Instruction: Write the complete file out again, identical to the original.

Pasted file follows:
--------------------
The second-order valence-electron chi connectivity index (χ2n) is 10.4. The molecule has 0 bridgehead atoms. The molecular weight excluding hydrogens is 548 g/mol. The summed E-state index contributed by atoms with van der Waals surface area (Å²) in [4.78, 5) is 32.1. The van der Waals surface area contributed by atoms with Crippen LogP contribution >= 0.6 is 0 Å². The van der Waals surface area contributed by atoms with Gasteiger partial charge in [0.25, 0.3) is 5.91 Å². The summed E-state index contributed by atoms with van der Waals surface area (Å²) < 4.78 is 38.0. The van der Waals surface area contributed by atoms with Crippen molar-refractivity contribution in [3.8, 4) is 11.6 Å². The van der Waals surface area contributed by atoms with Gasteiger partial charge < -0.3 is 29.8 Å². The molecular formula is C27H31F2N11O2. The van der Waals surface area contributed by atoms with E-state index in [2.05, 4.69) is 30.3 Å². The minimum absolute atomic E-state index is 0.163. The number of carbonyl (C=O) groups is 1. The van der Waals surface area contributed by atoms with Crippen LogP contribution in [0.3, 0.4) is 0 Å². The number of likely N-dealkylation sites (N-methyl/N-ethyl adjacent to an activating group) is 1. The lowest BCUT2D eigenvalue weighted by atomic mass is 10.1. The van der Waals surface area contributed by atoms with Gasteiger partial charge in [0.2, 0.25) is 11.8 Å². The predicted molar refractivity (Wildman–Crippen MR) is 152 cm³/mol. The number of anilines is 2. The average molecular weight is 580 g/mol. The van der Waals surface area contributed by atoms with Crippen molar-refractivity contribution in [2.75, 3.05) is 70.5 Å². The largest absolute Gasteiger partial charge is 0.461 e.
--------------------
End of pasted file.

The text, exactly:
The second-order valence-electron chi connectivity index (χ2n) is 10.4. The molecule has 0 bridgehead atoms. The molecular weight excluding hydrogens is 548 g/mol. The summed E-state index contributed by atoms with van der Waals surface area (Å²) in [4.78, 5) is 32.1. The van der Waals surface area contributed by atoms with Crippen LogP contribution >= 0.6 is 0 Å². The van der Waals surface area contributed by atoms with Gasteiger partial charge in [0.25, 0.3) is 5.91 Å². The summed E-state index contributed by atoms with van der Waals surface area (Å²) < 4.78 is 38.0. The van der Waals surface area contributed by atoms with Crippen molar-refractivity contribution in [3.8, 4) is 11.6 Å². The van der Waals surface area contributed by atoms with Gasteiger partial charge < -0.3 is 29.8 Å². The molecular formula is C27H31F2N11O2. The van der Waals surface area contributed by atoms with E-state index in [2.05, 4.69) is 30.3 Å². The minimum absolute atomic E-state index is 0.163. The number of carbonyl (C=O) groups is 1. The van der Waals surface area contributed by atoms with Crippen LogP contribution in [0.3, 0.4) is 0 Å². The number of likely N-dealkylation sites (N-methyl/N-ethyl adjacent to an activating group) is 1. The lowest BCUT2D eigenvalue weighted by atomic mass is 10.1. The van der Waals surface area contributed by atoms with Gasteiger partial charge in [0.2, 0.25) is 11.8 Å². The predicted molar refractivity (Wildman–Crippen MR) is 152 cm³/mol. The number of anilines is 2. The average molecular weight is 580 g/mol. The van der Waals surface area contributed by atoms with Crippen molar-refractivity contribution in [2.75, 3.05) is 70.5 Å². The largest absolute Gasteiger partial charge is 0.461 e.